While the caste system is much less prevalent in more developed metropolitan cities, it is widely accepted and has a profound impact on the lives of those living in backwards states. As said in a review of the caste system and the Dalits, “It is in many of these areas that the caste system remains strong and a normal part of everyday life and, where this applies, Dalits can only work jobs involving animal carcasses, leather, night soil, scavenging and the like” (“India’s Untouchables: The Dalits” 2). In India, Dalits are stigmatized and discriminated against due to their hereditary status in societal hierarchy. Although Article 17 of the Indian Constitution abolishes the practice of untouchability, Dalits continue to be oppressed throughout the nation. Amnesty International Report stated that more than 40,000 crimes were reported against the Scheduled Caste in 2016 (190). Scheduled Caste is the collective name given by the Indian Government to the Dalits or the disadvantaged, backwards classes. In a number of regressive states like Uttar Pradesh, inter-caste marriages are also taboo. People who marry someone from outside their caste are shunned by their family and by society. In numerous extreme cases, they are hunted and killed by members of the upper caste.

On August 6, 2001, in the north Indian state of Uttar Pradesh, an upper-caste Brahmin boy and a lower-caste Jat girl were dragged to the roof of a house and publicly hanged by members of their own families as hundreds of spectators looked on. The public lynching was punishment for refusing to end an inter-caste relationship. Despite a high incidence of egregious crimes such as these, the Indian government claims to have tackled the problem and maintains that is an internal matter (“Global Caste Discrimination” 1).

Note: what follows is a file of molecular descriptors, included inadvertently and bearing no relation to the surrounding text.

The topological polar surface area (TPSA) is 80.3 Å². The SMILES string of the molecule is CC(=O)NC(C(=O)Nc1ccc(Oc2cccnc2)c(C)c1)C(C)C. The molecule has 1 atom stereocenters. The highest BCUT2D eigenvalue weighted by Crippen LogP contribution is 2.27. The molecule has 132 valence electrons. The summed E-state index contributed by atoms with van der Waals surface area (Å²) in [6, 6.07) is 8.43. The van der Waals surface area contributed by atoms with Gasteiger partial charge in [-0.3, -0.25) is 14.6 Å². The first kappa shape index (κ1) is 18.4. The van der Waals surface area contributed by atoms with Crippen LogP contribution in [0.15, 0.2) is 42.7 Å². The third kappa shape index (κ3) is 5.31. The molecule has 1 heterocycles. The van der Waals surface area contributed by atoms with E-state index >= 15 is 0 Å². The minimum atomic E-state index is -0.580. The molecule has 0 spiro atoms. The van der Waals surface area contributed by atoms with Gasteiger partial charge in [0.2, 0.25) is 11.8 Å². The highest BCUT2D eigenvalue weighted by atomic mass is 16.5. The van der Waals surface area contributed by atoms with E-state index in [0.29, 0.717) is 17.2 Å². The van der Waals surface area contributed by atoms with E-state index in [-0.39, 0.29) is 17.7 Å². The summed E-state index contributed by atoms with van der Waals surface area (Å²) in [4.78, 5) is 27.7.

As depicted in the above article by Human Rights Watch, the Indian government often turns a blind eye to the inhuman, atrocious and utterly lawless acts committed by so many of their citizens. 

Due to increasing awareness regarding Dalit life and the impact of the caste system in a myriad of villages, NGOs have been established throughout India to empower these marginalised communities. Key ones include the Dalit Foundation and Dalit Solidarity. Both primarily focus on securing social change and protecting the rights of Dalits. ‘Dalit Solidarity’ does this by providing access to quality healthcare, education and empowering women and widows. Almost all children in remote villages attend school up to the sixth grade, after which they are expected to work with their families. NGOs like the ‘Dalit Foundation’ offer group scholarships to many of these individuals in a strive to empower them and their families. 

In addition, the Indian government in 1947 constitutionalised the ‘reservation’ system wherein seats in jobs, universities and schools were reserved for the backwards and underdeveloped classes. This was a major step forward as it gave people from lower castes the opportunity to study, work and lead better lives. While there isn’t much that the Indian government can do to eradicate such a deep-rooted system, it has often succeeded in working for its betterment.  

In conclusion, as portrayed by its history, India has always been divided on the basis of religion, ethnicity and caste. This has consistently affected religious or caste-based minorities as they have often been treated as low priority or have been overlooked entirely. However, I think it’s important to note how deep-rooted this system is. This system has been ingrained into the minds of all those living in poorer, regressive conditions. It is all they know. While activism and awareness are on the rise, it would take countless generations of educating the youth to see any real, significant change. People are trying, as they have been for decades, but to revolutionize a nation of 1.4 billion people, to ask them to reject the system that has been in place for over a millennium, will require much more than a few decades.    

Works Cited

“Amnesty International Report 2017/2018: The State of the World’s Human Rights.” 2018,

“Global Caste Discrimination.” Human Rights Watch, 17 Apr. 2015,

“India’s Untouchables: The Dalits.” EBSCO Publishing Service Selection Page,
Contemporary Review, 2008,

Narula, Smita. “Caste Discrimination: A Global Concern.” Human Rights Watch, 2001,